8 Lessons I Learned

When I Lost (And Found)

My Phone

By Tim Henares

Moments from Volleyfriends UAAP Volleyball Kick Off SHAD

Recently, someone we knew lost her phone in a tricycle, but through an unexpected set of circumstances, she managed to get it back. It was a combination of amateur detective work, doggone persistence, and nifty deductive thinking.

As we go along this fascinating tale that only a lucky few of us could ever share, let’s talk about the things we could learn from it.

You lose it when you least expect it.


“When I lost my phone, I was too preoccupied with other stuff,” our friend, whom we will call “Atilla” at this point, told us. It was something we heard all too often: we often lose something when our guard is down, and getting down from a tricycle after a hectic day at work is one of those times.

Ultimately, you can take all the precautions you want, but it’s unreasonable to expect you can always be on guard every waking moment of your life, so accept that lapses can and will happen, and move on.

 

You can’t help but blame yourself (even if it wasn’t your fault).


Victim-blaming normally happens when we lose something, or if something gets stolen from us, because people think if we were more vigilant, then it could have been avoided.

That’s a shame because, as we will keep on harping on here, to expect eternal vigilance is simply impossible, unless your name is Serra.

 

You have to think on your feet if you want to get it back.


Not all lost phones are lost forever. When Atilla lost her phone, she was hoping against hope that it was lost and not stolen, even if the tricycle driver suspiciously drove away as fast as he could just when she was realizing that her phone went missing.

The obvious thing is that you can’t really “steal” that phone if you’re a tricycle driver operating in a small community, but if the person who lost their phone gave up quickly, then the phone could be yours to keep, once the trail goes cold. For anyone who wishes to get their phone back, you can’t let that happen, especially if you lost it in, say, a taxi.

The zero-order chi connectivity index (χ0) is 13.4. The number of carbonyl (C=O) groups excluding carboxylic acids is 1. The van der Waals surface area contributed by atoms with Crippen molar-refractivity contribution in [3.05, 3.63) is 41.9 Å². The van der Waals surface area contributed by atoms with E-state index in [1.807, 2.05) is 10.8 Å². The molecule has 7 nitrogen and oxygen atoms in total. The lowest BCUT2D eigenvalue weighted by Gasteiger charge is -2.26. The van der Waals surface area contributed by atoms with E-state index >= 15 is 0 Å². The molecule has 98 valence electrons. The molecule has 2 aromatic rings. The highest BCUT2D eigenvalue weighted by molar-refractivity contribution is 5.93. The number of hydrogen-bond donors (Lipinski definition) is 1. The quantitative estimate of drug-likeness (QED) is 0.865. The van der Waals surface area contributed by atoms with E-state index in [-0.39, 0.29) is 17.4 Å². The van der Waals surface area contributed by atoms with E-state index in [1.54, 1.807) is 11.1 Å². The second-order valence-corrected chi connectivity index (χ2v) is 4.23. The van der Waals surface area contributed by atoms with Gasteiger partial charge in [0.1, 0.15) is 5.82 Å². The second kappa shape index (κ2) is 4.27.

If it were stolen (instead of lost), you’re never getting it back.


All your pleas, all your begging for your friends to text or call that phone will fall on deaf ears if someone actually stole your phone. If you lost it, you might have a chance, but even that isn’t quite a guarantee.

During Atilla’s minor ordeal, not once did the phone get picked up despite it ringing off the hook the whole time.

When doing public transport, always keep information on the vehicles you ride.


What made this search especially difficult for Atilla was that she completely forgot the body number of the tricycle, which would have made everything easier for her. She even forgot how her tricycle driver looked like, which, while understandable, hurt her chances even further.

Most phones you lose are lost, not stolen. When taking public transportation, you should always take note of the vehicle you’re riding in, and yes, that includes buses, too. Identifying details, bus line, cab line, plate number even, if you have that luxury. It could spell the difference.

 

Remove silent mode when outdoors.


Given that Atilla was just following the tricycles in one general area, you know what could have made her search easier? If her phone weren’t on silent mode. Calling it would have turned the phone into a beacon, and unless the person who got the phone were a thief, then your chances of finding it dramatically go up.

 

Not every would-be thief doesn’t have a conscience.


Ultimately, when Atilla narrowed down which tricycle had her phone to three possible ones (find out how in #1), she approached one of them, and the driver gave back the phone to her. Despite that and despite giving the guy a reward, there were multiple signs that if he had his way, she would never have gotten her phone back.

First, the phone was wrapped in a plastic bag, away from prying eyes and subsequent passengers.

Secondly, he never answered the phone that he knew someone was looking for and was being called the whole time.

Ultimately, it was obvious that his conscience got the better of him and he didn’t realize that Atilla never recognized him as the driver she rode with. And that’s really the most important part: would-be thieves, i.e., people who found your phone rather than outright stole it still usually have a conscience. If you end up face to face with them, there’s a high chance they would give it back to you.

 

 GPS is your friend.


This is the most important factor that led to the phone being recovered: GPS allowed Atilla to track the phone in real time, and narrow down which tricycle had it by driving around the area the trikes go through. When she encountered three tricycles headed in the direction the GPS indicated her phone was, she realized one of the three had her phone, and that helped her find it.

GPS really is your friend. It may not be the most accurate thing in the world, but if it was good enough for Atilla to find her phone in a moving vehicle, then it’s good enough for us.

 

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